One of the best ways to promote amateur radio locally, and to get more youngsters interested in all things radio, is to host a schools contact with an astronaut on the International Space Station – but what’s involved in setting one of these up, and can any UK club arrange one of these? On this page, we look at the basics of arranging an ARISS (Amateur Radio on the ISS) contact
Arranging an ISS Contact
As this is a popular amateur radio activity, and there is worldwide demand, as you can expect, there is a waiting list – according to the ARISS Europe site, that can be between 6-12 months.
interested schools have to submit an application, often with the help of a passionate amateur or local amateur radio club. The application needs to include details of a STEAM-oriented educational project (STEAM = Science, Technology, Engineering, Arts and Maths). The school is then matched with someone from the ARISS team to work on the detail and activity needed to make the contact happen – this person is known as the school’s ARISS mentor.
There is lots to prepare, including the technical side of making the contact, scheduling this in around school hours and NASA schedules, promotion of the event, and getting the school and kids ready – including preparation of 20 questions for the children to read to the astronaut.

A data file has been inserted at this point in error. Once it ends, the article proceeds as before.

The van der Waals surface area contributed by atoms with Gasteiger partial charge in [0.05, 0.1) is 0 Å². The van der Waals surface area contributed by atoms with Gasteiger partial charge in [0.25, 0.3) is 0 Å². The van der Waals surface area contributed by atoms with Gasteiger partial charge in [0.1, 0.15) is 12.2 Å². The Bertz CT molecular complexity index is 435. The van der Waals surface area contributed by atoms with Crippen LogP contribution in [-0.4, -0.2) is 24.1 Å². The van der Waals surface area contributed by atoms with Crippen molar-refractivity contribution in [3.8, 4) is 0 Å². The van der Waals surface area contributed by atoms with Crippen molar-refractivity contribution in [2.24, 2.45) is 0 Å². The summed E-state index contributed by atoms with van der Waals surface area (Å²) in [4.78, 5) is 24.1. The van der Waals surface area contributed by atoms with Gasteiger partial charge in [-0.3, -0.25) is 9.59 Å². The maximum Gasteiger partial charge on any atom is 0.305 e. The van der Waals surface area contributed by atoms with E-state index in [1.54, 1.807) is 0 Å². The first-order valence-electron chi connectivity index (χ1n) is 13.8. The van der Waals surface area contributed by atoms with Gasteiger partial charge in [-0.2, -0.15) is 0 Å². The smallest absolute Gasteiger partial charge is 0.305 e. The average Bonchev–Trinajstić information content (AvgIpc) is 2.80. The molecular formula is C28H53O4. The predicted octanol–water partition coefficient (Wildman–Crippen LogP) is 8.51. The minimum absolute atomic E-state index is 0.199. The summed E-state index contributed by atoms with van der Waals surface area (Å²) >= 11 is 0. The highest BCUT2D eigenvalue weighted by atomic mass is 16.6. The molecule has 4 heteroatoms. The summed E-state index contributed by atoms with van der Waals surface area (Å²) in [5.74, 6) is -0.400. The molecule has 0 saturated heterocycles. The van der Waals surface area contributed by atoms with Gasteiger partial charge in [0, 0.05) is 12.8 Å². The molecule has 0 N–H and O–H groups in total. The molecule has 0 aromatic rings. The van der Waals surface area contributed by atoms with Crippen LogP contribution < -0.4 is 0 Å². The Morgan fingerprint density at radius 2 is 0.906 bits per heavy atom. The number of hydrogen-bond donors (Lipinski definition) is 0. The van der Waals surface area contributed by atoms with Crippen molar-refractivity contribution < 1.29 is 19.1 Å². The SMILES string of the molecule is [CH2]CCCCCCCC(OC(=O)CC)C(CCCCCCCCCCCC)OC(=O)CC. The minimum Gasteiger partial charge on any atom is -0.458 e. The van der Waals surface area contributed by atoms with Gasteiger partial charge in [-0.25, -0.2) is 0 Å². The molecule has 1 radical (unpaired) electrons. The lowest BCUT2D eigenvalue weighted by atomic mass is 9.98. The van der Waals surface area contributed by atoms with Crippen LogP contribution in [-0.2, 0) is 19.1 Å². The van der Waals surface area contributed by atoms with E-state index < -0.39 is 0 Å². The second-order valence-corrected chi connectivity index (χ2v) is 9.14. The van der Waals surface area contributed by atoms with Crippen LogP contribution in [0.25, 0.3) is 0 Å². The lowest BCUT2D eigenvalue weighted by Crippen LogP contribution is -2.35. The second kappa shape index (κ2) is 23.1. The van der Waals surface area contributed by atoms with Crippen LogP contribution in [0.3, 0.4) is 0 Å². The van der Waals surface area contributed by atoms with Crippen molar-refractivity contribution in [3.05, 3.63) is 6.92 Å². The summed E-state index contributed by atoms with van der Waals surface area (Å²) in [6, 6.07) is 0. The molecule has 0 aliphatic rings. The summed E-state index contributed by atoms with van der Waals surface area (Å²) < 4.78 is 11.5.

There are typically two types of contact:
- Live Amateur Radio – Typically the UK ARISS team will arrange this, bring along all of the required equipment, and host the event
- Telebridge – The contact is made using a phone line or Voice-over-IP link, and the uplink is handled by another amateur somewhere else in the world – this is significantly easier for the school, and allows for contact when there may not be a suitable overhead pass in the time-window.
For full details of how to apply, see ARISS School Contact Procedure on the ARISS Europe website.
ISS Contact Videos
Here are a couple of videos that maybe of interest to those involved with arranging an ARISS contact.
Behind the scenes – Pete M0PSX from Essex Ham caught up with Kenneth Ransom N5VHO who usually heads up the NASA-side of schools contacts:
This video shows an ARISS schools contact between Sandringham School and Tim Peake aboard the ISS on Friday 8th January 2016: